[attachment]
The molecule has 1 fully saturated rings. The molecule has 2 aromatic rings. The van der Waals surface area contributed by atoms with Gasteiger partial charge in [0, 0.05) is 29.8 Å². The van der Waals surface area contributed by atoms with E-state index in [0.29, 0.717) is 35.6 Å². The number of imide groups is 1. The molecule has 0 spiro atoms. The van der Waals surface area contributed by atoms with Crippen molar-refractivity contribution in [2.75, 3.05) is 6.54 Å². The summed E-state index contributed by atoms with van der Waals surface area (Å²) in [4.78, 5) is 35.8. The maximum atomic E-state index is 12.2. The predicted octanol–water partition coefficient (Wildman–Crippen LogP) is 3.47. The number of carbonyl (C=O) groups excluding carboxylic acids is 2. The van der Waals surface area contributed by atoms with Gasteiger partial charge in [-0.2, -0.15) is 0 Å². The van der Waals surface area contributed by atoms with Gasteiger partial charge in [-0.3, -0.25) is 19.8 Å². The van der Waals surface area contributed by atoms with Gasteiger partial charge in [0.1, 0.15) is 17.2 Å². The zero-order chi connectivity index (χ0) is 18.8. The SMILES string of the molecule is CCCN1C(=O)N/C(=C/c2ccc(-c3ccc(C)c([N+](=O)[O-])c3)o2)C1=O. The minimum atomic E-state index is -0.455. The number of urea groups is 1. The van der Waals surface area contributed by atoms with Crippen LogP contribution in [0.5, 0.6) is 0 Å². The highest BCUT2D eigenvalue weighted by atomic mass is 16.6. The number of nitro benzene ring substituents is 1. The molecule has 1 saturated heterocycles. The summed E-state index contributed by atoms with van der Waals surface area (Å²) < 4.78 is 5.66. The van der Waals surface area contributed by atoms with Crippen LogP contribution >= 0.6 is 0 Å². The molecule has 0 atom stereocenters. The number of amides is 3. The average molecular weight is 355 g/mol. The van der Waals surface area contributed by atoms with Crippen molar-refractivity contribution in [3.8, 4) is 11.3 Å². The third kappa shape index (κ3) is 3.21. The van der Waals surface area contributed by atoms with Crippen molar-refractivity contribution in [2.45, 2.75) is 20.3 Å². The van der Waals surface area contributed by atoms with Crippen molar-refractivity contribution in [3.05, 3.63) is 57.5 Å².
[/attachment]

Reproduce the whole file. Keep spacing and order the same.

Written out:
The molecule has 1 fully saturated rings. The molecule has 2 aromatic rings. The van der Waals surface area contributed by atoms with Gasteiger partial charge in [0, 0.05) is 29.8 Å². The van der Waals surface area contributed by atoms with E-state index in [0.29, 0.717) is 35.6 Å². The number of imide groups is 1. The molecule has 0 spiro atoms. The van der Waals surface area contributed by atoms with Crippen molar-refractivity contribution in [2.75, 3.05) is 6.54 Å². The summed E-state index contributed by atoms with van der Waals surface area (Å²) in [4.78, 5) is 35.8. The maximum atomic E-state index is 12.2. The predicted octanol–water partition coefficient (Wildman–Crippen LogP) is 3.47. The number of carbonyl (C=O) groups excluding carboxylic acids is 2. The van der Waals surface area contributed by atoms with Gasteiger partial charge in [-0.2, -0.15) is 0 Å². The van der Waals surface area contributed by atoms with Gasteiger partial charge in [-0.3, -0.25) is 19.8 Å². The van der Waals surface area contributed by atoms with Gasteiger partial charge in [0.1, 0.15) is 17.2 Å². The zero-order chi connectivity index (χ0) is 18.8. The SMILES string of the molecule is CCCN1C(=O)N/C(=C/c2ccc(-c3ccc(C)c([N+](=O)[O-])c3)o2)C1=O. The minimum atomic E-state index is -0.455. The number of urea groups is 1. The van der Waals surface area contributed by atoms with Crippen LogP contribution in [0.5, 0.6) is 0 Å². The highest BCUT2D eigenvalue weighted by atomic mass is 16.6. The number of nitro benzene ring substituents is 1. The molecule has 1 saturated heterocycles. The summed E-state index contributed by atoms with van der Waals surface area (Å²) < 4.78 is 5.66. The van der Waals surface area contributed by atoms with Crippen LogP contribution >= 0.6 is 0 Å². The molecule has 0 atom stereocenters. The number of amides is 3. The average molecular weight is 355 g/mol. The van der Waals surface area contributed by atoms with Crippen molar-refractivity contribution in [3.8, 4) is 11.3 Å². The third kappa shape index (κ3) is 3.21. The van der Waals surface area contributed by atoms with Crippen molar-refractivity contribution in [2.45, 2.75) is 20.3 Å². The van der Waals surface area contributed by atoms with Crippen molar-refractivity contribution in [3.05, 3.63) is 57.5 Å².